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Using Mac OSX 10.6, whether I use or, when I launch Python, I can no longer type accented letters (e.g.é or ä).

Any ideas?

I am using iTerm 0.10.

I would like to type in a string with accented characters (e.g. é) but when I do so at the iTerm prompt, no character appears.

This does not occur in Terminal.

Could someone help me find out what the problem is, and eventually fix it?

EDIT: In, I can use accented characters. However, when I launch the Python 2.71 prompt, I can no longer type in accented characters. When I quit python and return to the terminal prompt, I can again type accented characters.

In iTerm, although I quit Python and restarted iTerm, I cannot type in accented characters (I do not know if I could before).

share|improve this question
The Python prompt? You mean the Python REPL running inside Terminal? – Ignacio Vazquez-Abrams Mar 11 '11 at 2:47
Does no character appear in the terminal at all? Or only when output by a print statement? (e.g. it appears when you enter it) How are you inputting the characters? – Patches Mar 11 '11 at 2:48
@Ignacio: yes, inside the Terminal – Nicojo Mar 11 '11 at 2:53
@Patches: no that is not what I mean. If I try to type print "é", I can actually not type the letter é... – Nicojo Mar 11 '11 at 2:54
But you can type it at the shell prompt? – Dennis Williamson Mar 11 '11 at 2:59
up vote 1 down vote accepted

Possibly a problem with Apple's shipped python, as indicated in the Apple message boards.

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Thanks for the link! This is indeed exactly my problem: good to know I'm not crazy :) – Nicojo Mar 18 '12 at 15:12

You have to explicitly set the encoding to UTF-8 in your iTerm session. Instructions and helpful thread.

I used to have to do this on old version, I'm not sure if it's default in the newer ones as I haven't used it in some time.

EDIT: I also found this that may be of some help to you.

share|improve this answer
thanks for the suggestion. Unfortunately it doesn't help. I first followed the second link, created a .profile file and restarted iTerm. Then I checked the encoding and it is UTF-8. But I still cannot type é in iTerm. Neither can I do so in when using Python. Any other idea? – Nicojo Mar 11 '11 at 6:22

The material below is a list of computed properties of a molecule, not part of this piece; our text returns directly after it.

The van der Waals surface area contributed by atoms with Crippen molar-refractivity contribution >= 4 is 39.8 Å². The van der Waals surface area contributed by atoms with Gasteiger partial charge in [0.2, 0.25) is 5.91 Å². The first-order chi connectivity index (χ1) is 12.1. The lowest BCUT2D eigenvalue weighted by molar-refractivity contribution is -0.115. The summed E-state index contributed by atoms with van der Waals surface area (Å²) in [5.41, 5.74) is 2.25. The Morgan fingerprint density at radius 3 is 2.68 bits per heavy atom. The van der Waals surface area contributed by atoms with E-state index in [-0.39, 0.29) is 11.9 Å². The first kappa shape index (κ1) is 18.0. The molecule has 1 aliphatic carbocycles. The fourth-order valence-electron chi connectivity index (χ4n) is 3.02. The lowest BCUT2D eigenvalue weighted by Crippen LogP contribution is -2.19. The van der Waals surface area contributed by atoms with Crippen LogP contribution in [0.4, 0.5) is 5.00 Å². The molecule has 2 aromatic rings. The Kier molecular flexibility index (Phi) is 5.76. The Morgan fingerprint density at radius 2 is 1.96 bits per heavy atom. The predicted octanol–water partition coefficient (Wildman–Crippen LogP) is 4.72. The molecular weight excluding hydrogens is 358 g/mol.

What's the value of LC_CTYPE? iTerm/iTerm2 won't load a .profile or .bash_profile if your profile/bookmark doesn't specify to use your home directory. In that case, put it in .bashrc. – George Mar 11 '11 at 20:18
@George: Sorry for the late reply; been a bit worried about the situation in Japan, where I currently live. I the LC_CTYPE is UTF-8 in and USA ASCII in iTerm, that is before starting Python (once python launched, locale charmap doesn't work). I've added the .bashrc. This solves the problem with iTerm. But the problem within the python prompt remains... Any idea? – Nicojo Mar 14 '11 at 6:57

The Python problem appears to be a bug/misfeature in Apple's editline library; looks like it's taking Option as the old Unixy Meta behavior, where it sets the high bit on the next character. I don't think this is fixable without replacing Python, unfortunately, unless you want to disable line editing entirely. (And MacPorts' Python does the same thing.)

If you do want to disable line editing, try this.

$ echo 'python: edit off' >> ~/.editrc
share|improve this answer
Well, I'm not sure I understand what you mean: that would be the case if I actually needed to use the Option key, right? But I'm using a Swedish and a Japanese keyboard. The ä is a dedicated key for instance on the swedish keyboard. Sorry if I'm totally misunderstanding... Could you please clarify? – Nicojo Mar 15 '11 at 6:12
That might make things worse; I don't know how editline deals with that, but probably poorly (it dates from back before anyone really cared about internationalization). The edit off thing may still help, though. – geekosaur Mar 15 '11 at 6:17
sorry, didn't do anything... any other idea? – Nicojo Mar 15 '11 at 6:58

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